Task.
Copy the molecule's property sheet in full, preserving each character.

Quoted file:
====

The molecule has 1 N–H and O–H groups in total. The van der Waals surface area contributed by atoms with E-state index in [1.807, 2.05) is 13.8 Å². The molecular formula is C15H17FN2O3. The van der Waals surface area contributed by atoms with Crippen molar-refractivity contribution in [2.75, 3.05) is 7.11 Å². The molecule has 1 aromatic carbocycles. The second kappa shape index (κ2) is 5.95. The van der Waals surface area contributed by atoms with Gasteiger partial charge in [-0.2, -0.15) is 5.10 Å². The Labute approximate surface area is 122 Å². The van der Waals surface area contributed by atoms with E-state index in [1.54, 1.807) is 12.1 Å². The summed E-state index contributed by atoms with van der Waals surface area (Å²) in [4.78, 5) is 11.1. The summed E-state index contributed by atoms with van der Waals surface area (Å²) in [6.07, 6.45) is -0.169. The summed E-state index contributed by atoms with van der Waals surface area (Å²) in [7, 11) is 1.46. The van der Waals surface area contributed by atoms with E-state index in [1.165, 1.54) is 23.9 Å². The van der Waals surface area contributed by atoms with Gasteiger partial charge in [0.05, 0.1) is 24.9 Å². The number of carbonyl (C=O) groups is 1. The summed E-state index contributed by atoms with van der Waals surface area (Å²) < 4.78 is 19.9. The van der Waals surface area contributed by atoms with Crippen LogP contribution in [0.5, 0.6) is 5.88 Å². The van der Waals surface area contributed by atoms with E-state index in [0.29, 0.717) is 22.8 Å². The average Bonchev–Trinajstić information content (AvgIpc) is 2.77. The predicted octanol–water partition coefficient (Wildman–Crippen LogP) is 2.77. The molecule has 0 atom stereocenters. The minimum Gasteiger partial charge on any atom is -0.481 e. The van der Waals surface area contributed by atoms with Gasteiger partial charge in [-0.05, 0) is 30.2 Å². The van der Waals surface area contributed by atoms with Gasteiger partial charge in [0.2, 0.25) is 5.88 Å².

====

The molecule has 1 N–H and O–H groups in total. The van der Waals surface area contributed by atoms with E-state index in [1.807, 2.05) is 13.8 Å². The molecular formula is C15H17FN2O3. The van der Waals surface area contributed by atoms with Crippen molar-refractivity contribution in [2.75, 3.05) is 7.11 Å². The molecule has 1 aromatic carbocycles. The second kappa shape index (κ2) is 5.95. The van der Waals surface area contributed by atoms with Gasteiger partial charge in [-0.2, -0.15) is 5.10 Å². The Labute approximate surface area is 122 Å². The van der Waals surface area contributed by atoms with E-state index in [1.54, 1.807) is 12.1 Å². The summed E-state index contributed by atoms with van der Waals surface area (Å²) in [4.78, 5) is 11.1. The summed E-state index contributed by atoms with van der Waals surface area (Å²) in [6.07, 6.45) is -0.169. The summed E-state index contributed by atoms with van der Waals surface area (Å²) in [7, 11) is 1.46. The van der Waals surface area contributed by atoms with E-state index in [1.165, 1.54) is 23.9 Å². The van der Waals surface area contributed by atoms with Gasteiger partial charge in [0.05, 0.1) is 24.9 Å². The number of carbonyl (C=O) groups is 1. The summed E-state index contributed by atoms with van der Waals surface area (Å²) < 4.78 is 19.9. The van der Waals surface area contributed by atoms with Crippen LogP contribution in [0.5, 0.6) is 5.88 Å². The van der Waals surface area contributed by atoms with E-state index in [0.29, 0.717) is 22.8 Å². The average Bonchev–Trinajstić information content (AvgIpc) is 2.77. The predicted octanol–water partition coefficient (Wildman–Crippen LogP) is 2.77. The molecule has 0 atom stereocenters. The minimum Gasteiger partial charge on any atom is -0.481 e. The van der Waals surface area contributed by atoms with Gasteiger partial charge in [-0.05, 0) is 30.2 Å². The van der Waals surface area contributed by atoms with Gasteiger partial charge in [0.2, 0.25) is 5.88 Å².